In the last quarter of 2013, a team of Christian coaching leaders embarked on a project to help define the distinctions in Christian coaching. Using the existing ICF definition and competencies as our starting point, the goal was to provide a resource that would aid CCNI and the greater Christian community.
Sitting on this team for the duration of the project included:
- Michael J. Marx, MBA, EdD, PCC, current president of CCNI. He holds the Professional Certified Coach credential from the ICF.
- Tracy Stevens, MCC, past director of credentialing at CCNI and is an ICF Master Certified Coach and a CCNI Christian Master Certified Coach.
- Diane M. Wiater, PhD, CEO of Wiater Consulting Group, LLC and professor at Regent University and holds a coaching certification through Lifeforming Leadership Coaching.
- Chad Hall, MCC, principle at Coach Approach Ministries, holds the Master Certified Coach credential from the ICF.
- Marcie Thomas, ACC, BCC, CCC, CLTMC, past Director of Christian Coaches Network International.
Individuals who participated in the early stages of the discussions:
- Gary Collins, PhD – author of the landmark book, Christian Coaching
- Christopher McCluskey, MSW, PCC, CPCC, president of the Professional Christian Coaching Institute
- Keith Webb, D.Min, PCC, author of The COACH Model for Christian Leaders and president of Creative Results Management
The results of our work together is found in these pages:
The absence of a clear, concise, or definite representation of the Judeo-Christian faith in the emerging discipline of distinctly Christian coaching in a way that honors our faith and yet maintains the boundaries of professional practice was one primary reason to launch this project.
The second impetus was our position in the market. We have supported the ideal of professional Christian coaching since 1998. Now that professional coaching has a widely accepted definition, it was a natural course of action to more closely define Christian coaching within the context of the profession. Further, it was important to identify its distinctions from secular coaching. This was an immediate and necessary work for an association of professional Christian coaches.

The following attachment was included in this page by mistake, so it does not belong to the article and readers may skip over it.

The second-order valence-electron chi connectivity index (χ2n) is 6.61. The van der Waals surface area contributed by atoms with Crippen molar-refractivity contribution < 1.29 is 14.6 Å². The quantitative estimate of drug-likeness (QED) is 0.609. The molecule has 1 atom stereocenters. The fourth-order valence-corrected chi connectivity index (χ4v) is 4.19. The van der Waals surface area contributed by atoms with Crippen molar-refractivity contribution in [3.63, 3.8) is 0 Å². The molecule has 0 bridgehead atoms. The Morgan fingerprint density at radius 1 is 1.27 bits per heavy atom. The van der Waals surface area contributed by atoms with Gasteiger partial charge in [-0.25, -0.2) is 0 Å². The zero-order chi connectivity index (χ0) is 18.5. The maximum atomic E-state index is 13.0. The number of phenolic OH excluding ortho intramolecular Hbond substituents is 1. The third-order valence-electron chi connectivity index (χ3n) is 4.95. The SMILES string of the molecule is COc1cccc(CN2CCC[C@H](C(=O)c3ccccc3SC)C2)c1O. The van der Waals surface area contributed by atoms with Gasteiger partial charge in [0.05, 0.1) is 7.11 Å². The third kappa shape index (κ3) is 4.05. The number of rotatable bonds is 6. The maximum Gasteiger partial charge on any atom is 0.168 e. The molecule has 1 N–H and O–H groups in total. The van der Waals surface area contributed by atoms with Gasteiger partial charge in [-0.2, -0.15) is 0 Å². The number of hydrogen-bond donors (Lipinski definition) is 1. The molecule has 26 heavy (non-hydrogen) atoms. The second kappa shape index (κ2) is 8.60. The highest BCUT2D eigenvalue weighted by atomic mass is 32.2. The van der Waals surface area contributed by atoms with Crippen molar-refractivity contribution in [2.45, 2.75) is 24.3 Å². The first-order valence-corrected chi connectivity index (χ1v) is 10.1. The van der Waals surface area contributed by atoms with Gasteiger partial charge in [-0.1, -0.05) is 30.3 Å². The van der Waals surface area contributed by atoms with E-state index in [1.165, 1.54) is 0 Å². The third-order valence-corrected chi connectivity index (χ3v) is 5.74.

Lastly, but probably the most immediate purpose for launching this project was the call to boldly and professionally represent our faith in our culture. Humanism is a philosophy that drives God from the equation. The biblical worldview puts God in the middle of the equation. Our purpose was to define Christian coaching in such a way that the biblical worldview was the centerpiece and foundation for the practical application of Christian coaching.
At the basic level we were hoping to open up the dialog about Christian coaching, what it is, what it is not. At the highest level we were creating a framework for how faith can be expressed in the competencies that provides a full assurance to the Christian coach that they are still staying within the boundaries of professional coaching.
In some regards what we were not going to accomplish was just as important. Our group assembled and we agreed early on that we would not do the following:
- We would not rewrite the competencies.
- We were not going to create a model or construct.
- We would not create a doxology or creed.
- We would refrain from doctrinal issues as much as possible.
- We could not create mandates that someone had to meticulously follow in a Christian coaching conversation.
Lastly, we wanted a document that showed that Christian coaching is not a substandard product. The mechanics of coaching are still the same. The standards of skill measurement are still the same. We’ve simply declared that in Christian coaching our beliefs are equally as important as the mechanics of coaching.
The dialog is still open. This is not a complete work. We would like to build upon it internationally and ecumenically. Our hope is that this work becomes rich enough to be adopted by independent Christian coaching training programs and academic coach training programs as a platform for building constructs and models.